In Brief

As Mulligan affirms soon after calling down the stairs for "Kinch," he is the source of this nickname for Stephen: “my name for you is the best: Kinch, the knife-blade.” Ellmann says that Oliver Gogarty gave the name to Joyce and remarks that it imitated “the cutting sound of a knife” (131). This seems pretty obscure, but Mulligan's explanation certainly justifies hearing some sort of association with knives in the word. Other meanings of "kinch" may be worth exploring, not as alternatives but as complements.

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Mulligan uses his nickname for Stephen relentlessly: eighteen times in Telemachus (to only six or seven instances of calling him "Dedalus"), another five in Scylla and Charybdis, and once in Oxen of the Sun. Stephen appears to have accepted the sobriquet willingly enough. When he is playing whimsically with the thought of navelcords in Proteus he thinks, "Hello. Kinch here. Put me on to Edenville," and at the end of the chapter he mocks himself as "Toothless Kinch, the superman." Paying Bella Cohen in the brothel, he generously includes Lynch and Bloom: "We are all in the same sweepstake, Kinch and Lynch."

If Kinch primarily suggests the sharpness of a blade, that association coheres with the many knife images in Telemachus that paint the relationship between Mulligan and Stephen as hostile and potentially violent: Mulligan’s razor; the knife on which, “impaled,” he thrusts slices of bread toward Stephen and Haines; the doctor's “lancet” and the writer's “cold steelpen." One effect of all these sharpened blades is to liken the Martello fortification to Elsinore castle, where hiding behind an arras or accepting a fencing invitation can prove fatal, and to the palace of Ithaca, where a host of suitors is slaughtered to the last man and the floors run ankle-deep in blood.

But there may be other associations lurking within the word. In a personal communication, Senan Molony proposes considering the expression "kinchin lay," which refers to stealing money from children. In Dickens' Oliver Twist, Noah asks Fagin to recommend a risk-free form of stealing and rejects his idea of snatching bags and parcels from old ladies (too noisy, may scratch). Fagin thinks some more and suggests the kinchin lay: "'The kinchins, my dear,' said Fagin, 'is the young children that's sent on errands by their mothers, with sixpences and shillings; and the lay is just to take their money away—they've always got it ready in their hands—then knock 'em into the kennel, and walk off very slow, as if there were nothing else the matter but a child fallen down and hurt itself. Ha! ha! ha!'"
If this expression has figured in Mulligan's creative process, his nickname implies that Stephen is not only a sharp-witted writer with a penchant for literary assassination, but also a sponger who supports himself by lifting money off of easy marks. And that too would fit the relationship of the two young men. Stephen has borrowed money and goods lavishly from Mulligan, as from various other acquaintances, and Mulligan shames him for eating all of the food that he has provided at no expense—a role that allies him with Joyce's mother, who sent postal orders whenever she could to relieve the son who was going days at a time without food in Paris. Eumaeus finds one more solicitous person, Bloom, offering food to this young man who says that he hasn't eaten for two days.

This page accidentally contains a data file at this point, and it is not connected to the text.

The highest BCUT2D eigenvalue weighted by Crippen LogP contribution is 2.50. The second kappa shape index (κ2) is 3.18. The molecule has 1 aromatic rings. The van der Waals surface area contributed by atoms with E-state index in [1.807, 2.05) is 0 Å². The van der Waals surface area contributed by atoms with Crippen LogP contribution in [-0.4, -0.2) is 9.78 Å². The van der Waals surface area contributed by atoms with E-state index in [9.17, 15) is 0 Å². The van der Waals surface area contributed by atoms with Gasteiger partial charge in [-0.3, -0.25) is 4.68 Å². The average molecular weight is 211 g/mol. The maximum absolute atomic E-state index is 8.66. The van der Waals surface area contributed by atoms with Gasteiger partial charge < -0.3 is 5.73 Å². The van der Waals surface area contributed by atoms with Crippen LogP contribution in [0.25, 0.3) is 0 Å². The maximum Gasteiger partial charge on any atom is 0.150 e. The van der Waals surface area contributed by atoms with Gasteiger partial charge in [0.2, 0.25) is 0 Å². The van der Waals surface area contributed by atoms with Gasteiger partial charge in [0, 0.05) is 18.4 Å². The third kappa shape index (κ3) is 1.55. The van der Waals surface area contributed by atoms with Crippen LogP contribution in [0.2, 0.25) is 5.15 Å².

Mulligan mentions the knife association, Molony observes, just after remarking that Haines is "Bursting with money and indigestion," a fact which may prompt his reflection that Stephen is the intellectual equal of the Oxfordian but lacks his financial means and should go to Haines and "touch him for a guinea." This action of teasing out money, he notes, is not unrelated to knife-blades, because in Aeolus Stephen imagines the two old virgins from the Liberties putting one to similar use: "They save up three and tenpence in a red tin letterbox moneybox. They shake out the threepenny bits and a sixpence and coax out the pennies with the blade of a knife. Two and three in silver and one and seven in coppers." In fact, Mulligan seems to associate cadging money with a whole range of cutlery: "We must go to Athens. Will you come if I can get the aunt to fork out twenty quid?" This is all fantastically associative, but perhaps not beyond the reach of what Frank O'Connor memorably called Joyce's "associative mania."

JH 2020
Spear-pointed knife-blade, photographed by Mendaliv in 2007. Source: Wikimedia Commons.
Watercolor illustration of Fagin ca. 1889 by "Kyd." Source: Wikimedia Commons.